Earlier this week, AN went up to the 67thÂ floor of the recently-opened 4 World Trade Center to get a progress report on the 16-acre redevelopment taking shape below. Inside theÂ wide-open and raw space, Larry Silverstein, the siteâ€™s developer, told reporters that his vision for a new World Trade Center had finally become a reality. â€œIâ€™ve gotten a bit of a reputation as a wild-eyed optimist,â€ he said in front of a wall of windows. â€œBut even I have to admit that I didnâ€™t see all this coming.â€ Noting that it had been 13 years since the attacks, he went on to refer to the anniversary as theÂ siteâ€™s â€œbar mitzvah.â€
A tipster shared with us the above view of Santiago Calatrava‘sÂ World Trade Center Transit Hub receiving the final piece of its giant steel arch. According to the tipster, “they JUST set the final tooth on the World Trade Center Transit Hub to complete the supporting structural system. Once welding is complete they will proceed with installing the “wings,” the cantilevered outriggers that complete the structural form.” Looks like this thing is about to soar.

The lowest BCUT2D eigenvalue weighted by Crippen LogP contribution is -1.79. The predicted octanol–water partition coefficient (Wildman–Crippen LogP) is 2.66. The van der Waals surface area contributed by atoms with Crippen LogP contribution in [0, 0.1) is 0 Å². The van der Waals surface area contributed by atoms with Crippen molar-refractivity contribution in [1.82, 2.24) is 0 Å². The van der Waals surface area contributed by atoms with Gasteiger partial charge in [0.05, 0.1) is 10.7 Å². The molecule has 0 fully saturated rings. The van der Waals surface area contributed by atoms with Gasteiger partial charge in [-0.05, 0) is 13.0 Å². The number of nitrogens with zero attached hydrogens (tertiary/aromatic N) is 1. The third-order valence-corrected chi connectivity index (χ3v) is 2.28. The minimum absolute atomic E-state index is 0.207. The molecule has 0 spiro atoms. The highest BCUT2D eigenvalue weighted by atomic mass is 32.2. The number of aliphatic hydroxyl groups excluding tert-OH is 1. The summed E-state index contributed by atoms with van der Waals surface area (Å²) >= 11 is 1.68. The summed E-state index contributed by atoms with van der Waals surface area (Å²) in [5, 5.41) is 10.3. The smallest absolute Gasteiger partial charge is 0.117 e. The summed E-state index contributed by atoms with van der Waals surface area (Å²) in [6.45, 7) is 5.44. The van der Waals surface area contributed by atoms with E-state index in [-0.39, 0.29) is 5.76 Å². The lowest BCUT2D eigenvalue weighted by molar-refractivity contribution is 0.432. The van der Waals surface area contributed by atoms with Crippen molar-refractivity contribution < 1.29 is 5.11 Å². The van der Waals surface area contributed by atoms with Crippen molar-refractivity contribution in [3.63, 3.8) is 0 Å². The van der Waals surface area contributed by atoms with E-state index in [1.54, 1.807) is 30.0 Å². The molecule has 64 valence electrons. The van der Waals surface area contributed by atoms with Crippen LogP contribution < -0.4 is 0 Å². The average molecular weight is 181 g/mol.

Social media was abuzz recently over the reports by eavesdrop, the WSJ, andÂ other major papers about the biggest recession scab over Chicago: the failed Spire designed by Santiago Calatrava. That Irish pie in the sky developer apparently found someone to bail the project out of its foreclosure. Everyone was all, â€œItâ€™s back on!â€ Dear readers, until they start pumping the water out of the big hole in the ground, Eavesdrop is betting against this one.
Santiago Calatravaâ€™s soaring World Trade Center Transportation Hub is still a year from completion, but major developments are happening as his winged-structure preps for flight. Earlier this week, the Port Authority of New York and New Jersey unveiled the first platform of the new World Trade Center PATH Station. And what a platform it is. Read More
The cat is out of the bag. An elevated park, covering over an acre of ground at theÂ Word Trade CenterÂ site, will ascend 25 feet above Liberty Street in Lower Manhattan. The Port Authority of New York and New Jersey had tried to keep the projectâ€”named Liberty Parkâ€”under wraps, but last month, Santiago Calatrava, the architect of the new St. Nicholas Orthodox Church, posted images of the building on his website, which also revealed the design of the adjacent park. Continue reading after the jump.